Personally, I prefer using the normal mapping because its easier for me and its lighter on runtime. If I need tiles that aren't normally doable via normal mapping, I will just mix them up first in Paint.net or Photoshop and make a tileset that is more specific to my needs.

    Most of the time, especially if you're making only small maps, you would realize you only really need around tiles A,B,C. But when you're using the default tilesets or even paid ones, you might feel like you've used up to E but still need more for your map, but if you look closely at what tiles you did use, you'd see that there are a lot of tiles that you didn't actually use.

    On my current game, my usual tileset goes like A,B,C are using default tilesheets while D,E are reserved for more specific tiles I mixed up. Take note though that all my maps in the game are made just to fit the 640x480 game window.

    If you're more used to using Photoshop you might want to go parallax mapping, but take note that you will still need to know how to setup correct passability either via the normal method or via plugins else your passability will be all messed up
     
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  7. AeroFunk80

    AeroFunk80 Veteran Veteran

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    Yeah, I agree on the Parallax Mapping now that I watched some videos. It's just not worth it (for me) since it requires so much time and creativity, plus the size my game could end up being massive... I've given up on it already LOL I also realized I don't have the patience for it. I decided to get a new tileset to mess around with. Happy with it so far. Plus I got Yanfly's Grid-free Doodads... and it's amazing.
     
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  8. kirbwarrior

    kirbwarrior Veteran Veteran

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    I had one game that was mostly Parallax. The artist I worked with had a few rules for what could be done, and then I further restricted myself to single screen maps. It ended up looking nice and it was easy enough for me to ask the artist to make changes because of the size. The one time I didn't use it was on a map that was intentionally supposed to stick out and look repetitive (imagine the exactness of sewer levels mixed with the order of a tyrant's castle).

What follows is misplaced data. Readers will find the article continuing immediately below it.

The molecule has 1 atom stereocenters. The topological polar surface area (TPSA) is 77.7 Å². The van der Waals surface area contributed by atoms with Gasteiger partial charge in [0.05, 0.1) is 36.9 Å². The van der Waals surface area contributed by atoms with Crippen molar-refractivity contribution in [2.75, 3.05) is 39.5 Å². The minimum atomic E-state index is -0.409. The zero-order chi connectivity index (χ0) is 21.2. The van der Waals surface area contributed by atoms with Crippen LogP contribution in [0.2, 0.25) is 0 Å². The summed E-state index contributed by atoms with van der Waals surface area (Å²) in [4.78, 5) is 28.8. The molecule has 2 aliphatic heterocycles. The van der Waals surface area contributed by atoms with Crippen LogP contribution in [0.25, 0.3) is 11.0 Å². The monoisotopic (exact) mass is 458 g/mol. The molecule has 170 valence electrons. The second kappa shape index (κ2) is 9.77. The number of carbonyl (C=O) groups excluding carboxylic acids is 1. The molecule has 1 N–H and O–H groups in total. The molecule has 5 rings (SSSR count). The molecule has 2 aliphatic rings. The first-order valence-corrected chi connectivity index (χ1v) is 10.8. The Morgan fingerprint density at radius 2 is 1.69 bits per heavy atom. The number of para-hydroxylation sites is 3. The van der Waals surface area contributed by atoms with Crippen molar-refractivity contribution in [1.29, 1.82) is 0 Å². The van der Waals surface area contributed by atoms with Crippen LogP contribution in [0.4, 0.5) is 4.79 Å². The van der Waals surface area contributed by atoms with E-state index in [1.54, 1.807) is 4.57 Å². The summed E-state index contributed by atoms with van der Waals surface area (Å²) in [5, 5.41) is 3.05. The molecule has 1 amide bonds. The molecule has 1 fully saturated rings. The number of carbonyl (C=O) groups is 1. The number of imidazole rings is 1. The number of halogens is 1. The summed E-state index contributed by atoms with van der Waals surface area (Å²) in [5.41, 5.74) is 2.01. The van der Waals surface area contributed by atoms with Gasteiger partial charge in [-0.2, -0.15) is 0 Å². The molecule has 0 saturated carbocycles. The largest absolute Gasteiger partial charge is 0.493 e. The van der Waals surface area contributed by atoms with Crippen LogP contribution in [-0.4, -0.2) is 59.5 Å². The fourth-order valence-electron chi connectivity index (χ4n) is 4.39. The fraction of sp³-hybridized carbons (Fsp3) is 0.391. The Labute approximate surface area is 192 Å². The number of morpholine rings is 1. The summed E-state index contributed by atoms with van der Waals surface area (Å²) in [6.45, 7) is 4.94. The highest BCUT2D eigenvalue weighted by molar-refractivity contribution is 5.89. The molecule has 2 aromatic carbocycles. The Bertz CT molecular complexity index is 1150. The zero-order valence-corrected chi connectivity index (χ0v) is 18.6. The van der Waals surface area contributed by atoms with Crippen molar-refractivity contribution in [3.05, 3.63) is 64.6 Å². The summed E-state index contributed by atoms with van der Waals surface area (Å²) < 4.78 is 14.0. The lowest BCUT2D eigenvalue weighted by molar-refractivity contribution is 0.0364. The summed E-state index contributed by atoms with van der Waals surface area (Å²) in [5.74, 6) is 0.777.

But I don't have the artistic talent to be confident in making parallax maps. I also already learned mapping through years of tilework and making it look as I could. Looking forward, even if I did get good enough at it, I'd likely only use it for a few things;
    Something that should look out of place (but not in a meta sense, I don't want clash) and even then most likely if it's unique
    If it's something I can't do with tiles (and doodads does basically anything I can think of here)
    A scene I want to be able to change dynamically. I could make (say) four versions of the same tileset in each season or enough versions to simulate a boat moving in water, but that seems much easier if I can just draw a few backgrounds for a unique part instead of trying to do something with tilesets
     
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  9. Norjen

    Norjen Villager Member

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    I think it would do good to do at least a bit of parallax mapping, just to get some experience under your belt for possible later projects where you want to go that way and thus don't have to start learning from zero.

    I've done some really small, basic parallax mapping for the project I'm doing as a general RM learning exercise, like fixing tiles that don't mix well (cliff edges not getting cut neatly by stairs and waterfalls, for example) to look more nicer, etc. I'm also thinking I should place all trees on the parallax map, to get a more alive look when stuff is off the grid. Especially the big RTP trees.

    Keeping it to subtle fixes will greatly cut down the time you would need to put into it, and creativity isn't such a big question besides what you need to make maps in the first place because you'd be just copying and pasting stuff. Also game size won't bloat excessively because you don't necessarily need to do this for every map.

    But if you're happy with the new tileset you got, that's cool and go with that. You do you.
     
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  10. Romanticist

    Romanticist Veteran Veteran

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    As far as I know, most SNES RPGs used tiles, and they look absolutely amazing. I think if you know how to use tiles, you can replicate a similar result to parallax mapping; you'll just end up with a lot of tilesets.
    But maybe I'm just trying to justify myself giving up trying to parallax map, haha. I couldn't get used to it.
     
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  11. SoSick.

    SoSick. Veteran Veteran

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    My current project is all parallax mapping about 25 maps now in total, It does take so much time but is so worth it. But I must say with doodads, lighting plugins and a few custom tiles you can create beautiful maps. P.s Andar has scared me with ram issue xD I do have image cache plugins etc to hopefully help with ram
     
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  12. Celianna

    Celianna Tileset artist Global Mod

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    Turn to parallax mapping when editor mapping has restrictions that limit your vision of the map. That's all it's there for; to bring your creativity to life without limitations.

    Technically I am using images as backgrounds right now. But considering they're exactly the same screensize resolution as my game, they're not quite big and are all below 1MB each. I know parallax maps can go up to like 3MB if they're big and have a lot of colours. I also use a plugin to optimize the game and dump images out of cache, so that helps.

    Just try not to make gigantic maps when you do parallax mapping.
     
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  13. Onism

    Onism Probably napping. Veteran